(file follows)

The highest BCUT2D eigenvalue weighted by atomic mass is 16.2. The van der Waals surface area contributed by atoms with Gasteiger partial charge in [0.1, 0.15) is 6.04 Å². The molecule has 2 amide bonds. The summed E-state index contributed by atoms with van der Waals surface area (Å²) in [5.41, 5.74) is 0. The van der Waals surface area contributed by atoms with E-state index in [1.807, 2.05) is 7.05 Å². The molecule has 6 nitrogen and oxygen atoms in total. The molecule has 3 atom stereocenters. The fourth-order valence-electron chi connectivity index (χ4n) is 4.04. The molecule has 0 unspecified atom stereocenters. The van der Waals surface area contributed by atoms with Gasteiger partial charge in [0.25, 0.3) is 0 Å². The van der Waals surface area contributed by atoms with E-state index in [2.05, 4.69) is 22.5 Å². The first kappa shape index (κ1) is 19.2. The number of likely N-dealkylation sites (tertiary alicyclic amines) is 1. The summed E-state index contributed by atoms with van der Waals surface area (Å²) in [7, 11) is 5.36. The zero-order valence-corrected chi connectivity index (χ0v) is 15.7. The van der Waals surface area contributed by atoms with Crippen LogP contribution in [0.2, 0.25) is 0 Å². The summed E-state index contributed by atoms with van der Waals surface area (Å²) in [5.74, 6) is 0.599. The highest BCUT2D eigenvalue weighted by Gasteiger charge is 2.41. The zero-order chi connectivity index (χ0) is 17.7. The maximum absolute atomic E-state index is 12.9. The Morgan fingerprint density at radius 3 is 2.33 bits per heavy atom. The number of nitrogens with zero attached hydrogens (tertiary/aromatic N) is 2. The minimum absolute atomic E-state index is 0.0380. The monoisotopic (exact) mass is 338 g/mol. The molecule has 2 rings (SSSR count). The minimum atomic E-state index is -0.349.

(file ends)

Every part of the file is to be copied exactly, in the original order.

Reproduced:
The highest BCUT2D eigenvalue weighted by atomic mass is 16.2. The van der Waals surface area contributed by atoms with Gasteiger partial charge in [0.1, 0.15) is 6.04 Å². The molecule has 2 amide bonds. The summed E-state index contributed by atoms with van der Waals surface area (Å²) in [5.41, 5.74) is 0. The van der Waals surface area contributed by atoms with E-state index in [1.807, 2.05) is 7.05 Å². The molecule has 6 nitrogen and oxygen atoms in total. The molecule has 3 atom stereocenters. The fourth-order valence-electron chi connectivity index (χ4n) is 4.04. The molecule has 0 unspecified atom stereocenters. The van der Waals surface area contributed by atoms with Gasteiger partial charge in [0.25, 0.3) is 0 Å². The van der Waals surface area contributed by atoms with E-state index in [2.05, 4.69) is 22.5 Å². The first kappa shape index (κ1) is 19.2. The number of likely N-dealkylation sites (tertiary alicyclic amines) is 1. The summed E-state index contributed by atoms with van der Waals surface area (Å²) in [7, 11) is 5.36. The zero-order valence-corrected chi connectivity index (χ0v) is 15.7. The van der Waals surface area contributed by atoms with Crippen LogP contribution in [0.2, 0.25) is 0 Å². The summed E-state index contributed by atoms with van der Waals surface area (Å²) in [5.74, 6) is 0.599. The highest BCUT2D eigenvalue weighted by Gasteiger charge is 2.41. The zero-order chi connectivity index (χ0) is 17.7. The maximum absolute atomic E-state index is 12.9. The Morgan fingerprint density at radius 3 is 2.33 bits per heavy atom. The number of nitrogens with zero attached hydrogens (tertiary/aromatic N) is 2. The minimum absolute atomic E-state index is 0.0380. The monoisotopic (exact) mass is 338 g/mol. The molecule has 2 rings (SSSR count). The minimum atomic E-state index is -0.349.